Re: Re: Limit of Floor function

*To*: mathgroup at smc.vnet.net*Subject*: [mg73936] Re: [mg73877] Re: Limit of Floor function*From*: Daniel Lichtblau <danl at wolfram.com>*Date*: Sat, 3 Mar 2007 01:10:50 -0500 (EST)*References*: <es6dgu$s4l$1@smc.vnet.net> <200703021140.GAA03951@smc.vnet.net>

Eric Smith wrote: > I wrote: > >>Mathematica 5.2 evaluates one-sided limits of the Floor function >>correctly. But if I just ask: >> Limit[Floor[x],x->10] >>It replies "10". Shouldn't it tell me the limit is undefined, >>since the Floor function has a step discontinuity at every integer >>value? > > > Several people have explained to me in email that Mathematica doesn't > evaluate two-sided limits, and that you have to do it yourself. > Apparently if you don't specify a direction, it assumes Direction->1. -1, actually. As in, approach from the right. > I think the documentation on the Limit function should be made more > clear about this, I'm pretty sure it will be in next version. > since it differs from the conventional mathematical > definition of a limit. > > Eric Questionable. Limits are (essentially) always first seen in calc 1 and it is true that those are typically defined on the real line as two-sided entities. This is the most commonly understood convention for the simple reason that most people who learn it do not go on to, say, functions of one (or several) complex variables. I'm not convinced this makes it the "conventional mathematical definition". In a private reply to another post on this topic today I put it a bit differently: Limits are directional by nature. Best to get used to that, and earlier rather than later. To that I will add the following. If you really want a limit when faced with a removable singularity, use Series. (Shoot, that could almost be a line for a TV series.) Daniel Lichtblau Wolfram Research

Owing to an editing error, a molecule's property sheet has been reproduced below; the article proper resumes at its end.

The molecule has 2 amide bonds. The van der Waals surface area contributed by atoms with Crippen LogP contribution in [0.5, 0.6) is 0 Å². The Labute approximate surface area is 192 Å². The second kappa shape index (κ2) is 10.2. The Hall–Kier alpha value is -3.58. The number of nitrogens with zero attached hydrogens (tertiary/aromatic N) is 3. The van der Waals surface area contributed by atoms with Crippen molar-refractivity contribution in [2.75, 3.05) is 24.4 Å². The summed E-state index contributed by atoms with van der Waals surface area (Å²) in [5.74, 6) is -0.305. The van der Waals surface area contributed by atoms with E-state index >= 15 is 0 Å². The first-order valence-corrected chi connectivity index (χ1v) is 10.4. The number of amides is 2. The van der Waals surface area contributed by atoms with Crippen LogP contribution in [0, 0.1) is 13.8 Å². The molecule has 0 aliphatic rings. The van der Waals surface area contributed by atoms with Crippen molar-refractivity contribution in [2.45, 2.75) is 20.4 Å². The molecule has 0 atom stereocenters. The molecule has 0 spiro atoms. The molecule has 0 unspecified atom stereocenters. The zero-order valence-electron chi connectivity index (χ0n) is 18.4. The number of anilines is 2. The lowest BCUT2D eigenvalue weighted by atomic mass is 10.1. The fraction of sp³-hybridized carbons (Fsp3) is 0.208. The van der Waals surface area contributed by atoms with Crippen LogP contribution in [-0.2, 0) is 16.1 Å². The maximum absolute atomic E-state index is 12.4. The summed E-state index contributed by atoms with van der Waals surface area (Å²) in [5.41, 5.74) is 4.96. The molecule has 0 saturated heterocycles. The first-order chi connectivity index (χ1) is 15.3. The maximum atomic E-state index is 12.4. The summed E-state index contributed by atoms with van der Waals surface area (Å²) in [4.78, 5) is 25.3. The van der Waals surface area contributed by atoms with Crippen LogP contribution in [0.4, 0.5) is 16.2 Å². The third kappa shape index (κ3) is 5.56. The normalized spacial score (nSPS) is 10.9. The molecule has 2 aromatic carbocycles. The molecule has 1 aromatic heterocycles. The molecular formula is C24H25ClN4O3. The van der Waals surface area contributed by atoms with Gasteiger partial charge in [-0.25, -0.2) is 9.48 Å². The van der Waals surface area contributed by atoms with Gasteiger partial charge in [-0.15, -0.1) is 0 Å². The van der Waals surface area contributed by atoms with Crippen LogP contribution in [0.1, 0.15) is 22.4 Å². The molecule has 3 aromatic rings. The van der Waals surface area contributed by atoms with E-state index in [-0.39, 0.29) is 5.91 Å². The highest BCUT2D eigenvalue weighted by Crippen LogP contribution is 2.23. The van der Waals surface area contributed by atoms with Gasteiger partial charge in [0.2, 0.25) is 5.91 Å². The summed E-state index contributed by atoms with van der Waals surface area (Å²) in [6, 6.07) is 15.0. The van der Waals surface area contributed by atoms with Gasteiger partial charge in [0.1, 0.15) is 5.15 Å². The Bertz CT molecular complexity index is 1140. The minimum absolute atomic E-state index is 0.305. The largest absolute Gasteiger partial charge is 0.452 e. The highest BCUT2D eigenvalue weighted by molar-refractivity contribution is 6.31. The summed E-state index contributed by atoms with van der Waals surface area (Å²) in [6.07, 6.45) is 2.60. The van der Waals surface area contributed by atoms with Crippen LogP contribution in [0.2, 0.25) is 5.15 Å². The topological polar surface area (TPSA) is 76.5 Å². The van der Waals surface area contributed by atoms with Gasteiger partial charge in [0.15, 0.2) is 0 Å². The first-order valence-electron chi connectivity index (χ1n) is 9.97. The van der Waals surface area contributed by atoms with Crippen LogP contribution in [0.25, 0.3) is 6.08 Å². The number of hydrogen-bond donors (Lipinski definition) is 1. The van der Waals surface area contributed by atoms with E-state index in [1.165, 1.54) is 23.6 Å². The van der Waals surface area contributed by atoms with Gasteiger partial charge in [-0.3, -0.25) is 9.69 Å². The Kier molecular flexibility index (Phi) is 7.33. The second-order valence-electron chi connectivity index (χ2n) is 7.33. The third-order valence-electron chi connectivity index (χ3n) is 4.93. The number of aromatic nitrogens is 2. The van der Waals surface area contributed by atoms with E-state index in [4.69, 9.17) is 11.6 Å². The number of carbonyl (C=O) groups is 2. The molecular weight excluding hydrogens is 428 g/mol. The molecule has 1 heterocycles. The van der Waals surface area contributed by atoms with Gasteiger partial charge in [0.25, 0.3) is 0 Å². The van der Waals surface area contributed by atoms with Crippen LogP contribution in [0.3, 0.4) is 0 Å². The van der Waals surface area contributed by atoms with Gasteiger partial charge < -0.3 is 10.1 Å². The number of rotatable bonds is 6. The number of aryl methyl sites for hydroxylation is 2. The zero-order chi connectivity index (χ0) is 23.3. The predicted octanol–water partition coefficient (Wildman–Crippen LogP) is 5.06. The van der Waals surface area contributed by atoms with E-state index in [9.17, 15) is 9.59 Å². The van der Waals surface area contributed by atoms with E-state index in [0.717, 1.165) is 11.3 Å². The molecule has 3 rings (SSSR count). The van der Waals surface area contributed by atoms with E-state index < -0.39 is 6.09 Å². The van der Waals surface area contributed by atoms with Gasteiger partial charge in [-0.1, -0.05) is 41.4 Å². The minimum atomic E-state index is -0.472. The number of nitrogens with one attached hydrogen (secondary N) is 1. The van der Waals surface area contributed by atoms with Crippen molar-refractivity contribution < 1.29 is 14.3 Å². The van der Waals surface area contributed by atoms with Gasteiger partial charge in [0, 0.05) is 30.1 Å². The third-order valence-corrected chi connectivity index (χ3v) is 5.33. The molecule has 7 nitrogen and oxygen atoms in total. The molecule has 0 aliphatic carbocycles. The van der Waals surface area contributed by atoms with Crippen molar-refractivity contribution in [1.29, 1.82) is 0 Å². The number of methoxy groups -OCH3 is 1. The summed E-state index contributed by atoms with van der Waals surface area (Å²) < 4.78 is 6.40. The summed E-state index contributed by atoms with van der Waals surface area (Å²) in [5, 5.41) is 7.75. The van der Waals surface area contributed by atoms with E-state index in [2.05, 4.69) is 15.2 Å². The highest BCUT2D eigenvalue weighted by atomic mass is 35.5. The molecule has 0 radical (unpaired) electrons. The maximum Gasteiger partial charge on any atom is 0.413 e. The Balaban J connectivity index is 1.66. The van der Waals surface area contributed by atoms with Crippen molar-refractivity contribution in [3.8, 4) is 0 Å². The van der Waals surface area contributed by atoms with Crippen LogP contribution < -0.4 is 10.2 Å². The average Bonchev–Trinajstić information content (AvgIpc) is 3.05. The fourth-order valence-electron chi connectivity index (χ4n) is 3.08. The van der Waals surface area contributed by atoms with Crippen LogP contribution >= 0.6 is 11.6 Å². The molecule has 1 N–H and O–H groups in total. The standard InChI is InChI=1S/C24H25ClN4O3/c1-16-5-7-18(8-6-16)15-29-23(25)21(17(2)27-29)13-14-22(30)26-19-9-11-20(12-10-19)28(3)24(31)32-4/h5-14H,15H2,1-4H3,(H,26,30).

**References**:**Re: Limit of Floor function***From:*Eric Smith <eric@brouhaha.com>